People are more afraid of insects than they are of dying, at least if you believe "The Book of Lists." Only public speaking and heights exceeded the six-legged as sources of fear, although "financial problems" and "deep water" tied with insects at number three. Dying came in at number six. As a scientist, I am not too surprised. People have strong feelings about insects, most of them negative.
Yet for centuries, some of the greatest minds in science have drawn inspiration from studying some of the smallest minds on earth. It's not just that we publish scholarly articles about insects, or use them in our laboratories. Insects are special. We write about "Life on a Little-Known Planet," with "Bugs in the System." We muse about "Little Creatures Who Run the World," and we're only partly joking.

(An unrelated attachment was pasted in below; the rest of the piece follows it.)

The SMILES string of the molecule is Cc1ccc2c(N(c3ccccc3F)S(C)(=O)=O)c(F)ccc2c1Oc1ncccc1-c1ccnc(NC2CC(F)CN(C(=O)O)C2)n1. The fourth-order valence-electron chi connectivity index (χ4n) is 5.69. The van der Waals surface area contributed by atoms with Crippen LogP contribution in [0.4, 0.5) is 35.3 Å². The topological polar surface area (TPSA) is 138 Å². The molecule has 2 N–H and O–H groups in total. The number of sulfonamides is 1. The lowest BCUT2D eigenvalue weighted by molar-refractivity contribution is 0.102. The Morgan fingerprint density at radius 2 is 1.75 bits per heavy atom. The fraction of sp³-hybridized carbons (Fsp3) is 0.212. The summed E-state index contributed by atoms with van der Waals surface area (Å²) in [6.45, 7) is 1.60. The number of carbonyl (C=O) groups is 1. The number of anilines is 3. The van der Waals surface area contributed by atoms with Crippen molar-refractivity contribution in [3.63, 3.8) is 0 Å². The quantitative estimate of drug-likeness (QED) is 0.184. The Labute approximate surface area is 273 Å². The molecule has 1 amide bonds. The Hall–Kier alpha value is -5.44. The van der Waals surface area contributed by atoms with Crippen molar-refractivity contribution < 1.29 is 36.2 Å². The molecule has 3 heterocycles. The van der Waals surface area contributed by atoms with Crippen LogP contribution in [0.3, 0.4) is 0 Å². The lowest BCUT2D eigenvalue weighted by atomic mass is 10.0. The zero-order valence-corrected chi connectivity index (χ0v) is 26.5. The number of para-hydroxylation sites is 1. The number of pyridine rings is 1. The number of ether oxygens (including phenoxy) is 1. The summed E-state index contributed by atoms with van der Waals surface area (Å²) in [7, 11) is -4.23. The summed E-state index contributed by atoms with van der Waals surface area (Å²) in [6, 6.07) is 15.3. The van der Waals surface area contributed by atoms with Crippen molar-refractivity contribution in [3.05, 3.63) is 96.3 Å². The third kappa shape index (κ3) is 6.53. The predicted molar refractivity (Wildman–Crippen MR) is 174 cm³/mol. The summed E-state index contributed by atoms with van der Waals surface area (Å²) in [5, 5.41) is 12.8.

Why is that? What is it that keeps us coming back to insects? Why do they inspire such strong emotions, and what can we learn about ourselves from watching their joint-legged lives? I wrote "Sex on Six Legs" to answer those questions (images from Alex Wild: www.alexanderwild.com).